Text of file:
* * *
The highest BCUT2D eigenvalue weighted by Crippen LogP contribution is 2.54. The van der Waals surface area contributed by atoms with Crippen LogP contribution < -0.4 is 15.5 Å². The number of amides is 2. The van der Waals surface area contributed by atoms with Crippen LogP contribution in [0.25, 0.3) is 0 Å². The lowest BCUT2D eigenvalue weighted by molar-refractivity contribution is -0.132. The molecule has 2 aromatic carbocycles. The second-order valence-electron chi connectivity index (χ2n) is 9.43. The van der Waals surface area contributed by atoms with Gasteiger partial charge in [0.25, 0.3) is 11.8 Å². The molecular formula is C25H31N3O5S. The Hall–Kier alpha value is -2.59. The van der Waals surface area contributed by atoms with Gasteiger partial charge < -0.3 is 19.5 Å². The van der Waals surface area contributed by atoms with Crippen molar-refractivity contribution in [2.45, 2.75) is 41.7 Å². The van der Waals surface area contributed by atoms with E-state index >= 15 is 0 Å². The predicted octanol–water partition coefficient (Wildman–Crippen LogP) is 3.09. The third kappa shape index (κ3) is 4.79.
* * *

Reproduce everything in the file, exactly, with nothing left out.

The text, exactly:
The highest BCUT2D eigenvalue weighted by Crippen LogP contribution is 2.54. The van der Waals surface area contributed by atoms with Crippen LogP contribution < -0.4 is 15.5 Å². The number of amides is 2. The van der Waals surface area contributed by atoms with Crippen LogP contribution in [0.25, 0.3) is 0 Å². The lowest BCUT2D eigenvalue weighted by molar-refractivity contribution is -0.132. The molecule has 2 aromatic carbocycles. The second-order valence-electron chi connectivity index (χ2n) is 9.43. The van der Waals surface area contributed by atoms with Gasteiger partial charge in [0.25, 0.3) is 11.8 Å². The molecular formula is C25H31N3O5S. The Hall–Kier alpha value is -2.59. The van der Waals surface area contributed by atoms with Gasteiger partial charge < -0.3 is 19.5 Å². The van der Waals surface area contributed by atoms with Crippen molar-refractivity contribution in [2.45, 2.75) is 41.7 Å². The van der Waals surface area contributed by atoms with E-state index >= 15 is 0 Å². The predicted octanol–water partition coefficient (Wildman–Crippen LogP) is 3.09. The third kappa shape index (κ3) is 4.79.